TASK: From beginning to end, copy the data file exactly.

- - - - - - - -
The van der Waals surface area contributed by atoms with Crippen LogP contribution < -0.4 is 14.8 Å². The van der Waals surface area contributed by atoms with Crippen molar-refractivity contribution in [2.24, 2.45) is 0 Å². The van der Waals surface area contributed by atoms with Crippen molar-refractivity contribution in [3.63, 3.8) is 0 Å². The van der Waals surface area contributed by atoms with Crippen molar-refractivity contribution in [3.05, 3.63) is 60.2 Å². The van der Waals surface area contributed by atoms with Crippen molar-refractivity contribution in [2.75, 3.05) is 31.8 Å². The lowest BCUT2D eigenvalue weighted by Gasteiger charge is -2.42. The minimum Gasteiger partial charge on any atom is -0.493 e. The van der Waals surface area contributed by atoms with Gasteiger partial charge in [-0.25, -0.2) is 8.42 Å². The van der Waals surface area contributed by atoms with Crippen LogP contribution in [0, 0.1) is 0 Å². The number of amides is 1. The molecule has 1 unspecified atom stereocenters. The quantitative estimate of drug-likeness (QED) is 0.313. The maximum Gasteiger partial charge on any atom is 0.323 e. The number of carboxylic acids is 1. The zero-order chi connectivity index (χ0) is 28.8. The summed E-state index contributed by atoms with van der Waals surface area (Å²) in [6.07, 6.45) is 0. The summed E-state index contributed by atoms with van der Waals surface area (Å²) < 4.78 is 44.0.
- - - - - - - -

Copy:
The van der Waals surface area contributed by atoms with Crippen LogP contribution < -0.4 is 14.8 Å². The van der Waals surface area contributed by atoms with Crippen molar-refractivity contribution in [2.24, 2.45) is 0 Å². The van der Waals surface area contributed by atoms with Crippen molar-refractivity contribution in [3.63, 3.8) is 0 Å². The van der Waals surface area contributed by atoms with Crippen molar-refractivity contribution in [3.05, 3.63) is 60.2 Å². The van der Waals surface area contributed by atoms with Crippen molar-refractivity contribution in [2.75, 3.05) is 31.8 Å². The lowest BCUT2D eigenvalue weighted by Gasteiger charge is -2.42. The minimum Gasteiger partial charge on any atom is -0.493 e. The van der Waals surface area contributed by atoms with Gasteiger partial charge in [-0.25, -0.2) is 8.42 Å². The van der Waals surface area contributed by atoms with Crippen LogP contribution in [0, 0.1) is 0 Å². The number of amides is 1. The molecule has 1 unspecified atom stereocenters. The quantitative estimate of drug-likeness (QED) is 0.313. The maximum Gasteiger partial charge on any atom is 0.323 e. The number of carboxylic acids is 1. The zero-order chi connectivity index (χ0) is 28.8. The summed E-state index contributed by atoms with van der Waals surface area (Å²) in [6.07, 6.45) is 0. The summed E-state index contributed by atoms with van der Waals surface area (Å²) < 4.78 is 44.0.